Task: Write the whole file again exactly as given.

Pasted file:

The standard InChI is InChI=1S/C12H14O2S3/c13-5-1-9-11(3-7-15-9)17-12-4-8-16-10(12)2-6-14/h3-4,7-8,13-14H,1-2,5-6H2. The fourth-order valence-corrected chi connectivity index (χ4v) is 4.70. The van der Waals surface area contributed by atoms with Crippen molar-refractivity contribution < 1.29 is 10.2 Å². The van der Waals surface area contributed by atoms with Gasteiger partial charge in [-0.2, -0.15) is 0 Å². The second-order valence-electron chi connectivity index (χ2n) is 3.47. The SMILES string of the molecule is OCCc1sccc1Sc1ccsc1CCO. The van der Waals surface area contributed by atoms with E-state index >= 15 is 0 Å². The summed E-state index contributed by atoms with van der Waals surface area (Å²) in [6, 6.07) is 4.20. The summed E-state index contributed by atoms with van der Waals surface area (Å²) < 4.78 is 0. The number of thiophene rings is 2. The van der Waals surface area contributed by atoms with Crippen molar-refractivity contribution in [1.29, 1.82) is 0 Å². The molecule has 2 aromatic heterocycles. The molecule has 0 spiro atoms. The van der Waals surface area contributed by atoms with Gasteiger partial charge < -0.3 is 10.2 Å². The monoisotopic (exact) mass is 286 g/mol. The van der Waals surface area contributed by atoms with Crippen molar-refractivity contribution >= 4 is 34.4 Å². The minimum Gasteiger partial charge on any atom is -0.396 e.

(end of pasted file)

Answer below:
The standard InChI is InChI=1S/C12H14O2S3/c13-5-1-9-11(3-7-15-9)17-12-4-8-16-10(12)2-6-14/h3-4,7-8,13-14H,1-2,5-6H2. The fourth-order valence-corrected chi connectivity index (χ4v) is 4.70. The van der Waals surface area contributed by atoms with Crippen molar-refractivity contribution < 1.29 is 10.2 Å². The van der Waals surface area contributed by atoms with Gasteiger partial charge in [-0.2, -0.15) is 0 Å². The second-order valence-electron chi connectivity index (χ2n) is 3.47. The SMILES string of the molecule is OCCc1sccc1Sc1ccsc1CCO. The van der Waals surface area contributed by atoms with E-state index >= 15 is 0 Å². The summed E-state index contributed by atoms with van der Waals surface area (Å²) in [6, 6.07) is 4.20. The summed E-state index contributed by atoms with van der Waals surface area (Å²) < 4.78 is 0. The number of thiophene rings is 2. The van der Waals surface area contributed by atoms with Crippen molar-refractivity contribution in [1.29, 1.82) is 0 Å². The molecule has 2 aromatic heterocycles. The molecule has 0 spiro atoms. The van der Waals surface area contributed by atoms with Gasteiger partial charge < -0.3 is 10.2 Å². The monoisotopic (exact) mass is 286 g/mol. The van der Waals surface area contributed by atoms with Crippen molar-refractivity contribution >= 4 is 34.4 Å². The minimum Gasteiger partial charge on any atom is -0.396 e.